Surfing the Web is increasingly a risky activity, with harmful consequences for users and companies that do not respect security rules or that overlook the dangers of this increasingly hostile "environment". A real SharkWeb!
This text comes about a danger, which is not new, but which has been gaining an increasing impact on the Internet: " false or erroneous profiles that support fraudulent or illegal schemes" . Anyway, a whole world of lies in which we never know who is hiding behind, whether a goldfish or a shark!
If until recently the champion of fake profiles was Facebook (with more than 80 million), Linkedin (still without known numbers) is in fashion for hackers , doubtful people, fraudulent companies, etc.
There are no professions immune to risk, because our dependence on this fantastic tool is growing, but like any other tool, it can be used for illicit or dangerous purposes. In my case, as a real estate consultant, I was approached by individuals who, through Facebook and Linkedin, proposed the purchase of very high-value properties, in their own name or from investors in the luxury segment.
In my case there was no damage, but there are plenty of examples of other colleagues who were circumvented (see https://goo.gl/tSIfDz ) and it is known that they do not always reveal it in public, out of shame, out of fear, or to preserve the professional image.
Since this " is not my thing" , I asked for specialized technical help and these experiences resulted in some knowledge that I would like to share with you.
Who hides behind a fake profile?
There are several motivations, with varying degrees of dishonesty:
- In the case of Linkedin, to recruit and employ people for purposes that are less lawful or different from those advertised;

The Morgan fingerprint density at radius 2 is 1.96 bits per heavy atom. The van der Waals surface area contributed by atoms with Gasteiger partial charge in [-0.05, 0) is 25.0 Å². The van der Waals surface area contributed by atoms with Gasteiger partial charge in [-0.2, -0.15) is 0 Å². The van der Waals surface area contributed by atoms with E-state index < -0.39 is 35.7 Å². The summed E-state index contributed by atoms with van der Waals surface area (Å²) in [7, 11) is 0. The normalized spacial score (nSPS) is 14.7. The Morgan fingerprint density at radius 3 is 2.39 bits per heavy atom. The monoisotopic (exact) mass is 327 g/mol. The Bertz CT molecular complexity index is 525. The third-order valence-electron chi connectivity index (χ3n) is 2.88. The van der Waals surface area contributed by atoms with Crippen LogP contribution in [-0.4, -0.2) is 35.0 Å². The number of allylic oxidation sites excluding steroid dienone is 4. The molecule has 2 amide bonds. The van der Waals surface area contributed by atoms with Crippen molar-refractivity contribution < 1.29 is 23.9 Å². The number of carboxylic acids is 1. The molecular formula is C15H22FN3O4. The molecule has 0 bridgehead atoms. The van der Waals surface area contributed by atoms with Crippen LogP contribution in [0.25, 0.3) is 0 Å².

- To hide his identity , his personal and professional contacts, thus avoiding being recognized while looking for a new job opportunity, or he intends to take on a facet / activity that he does not want to be known about (love relationships, pedophilia, eg) ;
- To improperly appropriate the identity of some public figure, usually an artist, for recreational or other less ethical purposes.
- To improve through a "fake or manipulated" profile, the chances of attracting a greater number of fans and connections , thus achieving a better performance for the intended purpose.
- To support fraudulent deals or qualified scams by harming people and organizations.
- To spread false news or tarnish the reputation of people / organizations.
What to do to find out if we are facing a false profile?
There is no 100% effective formula. We are always talking about signs and suspicions, however these are some clues that may help you in this task:
- The name of the suspected person, being too exclusive, unusual, or unusually banal. Names that point to a nationality other than the native language are also a good indication.
- Very incomplete profile, or produced according to a unique, commercial or similar perspective, as if that person had no professional experiences and experiences outside that area.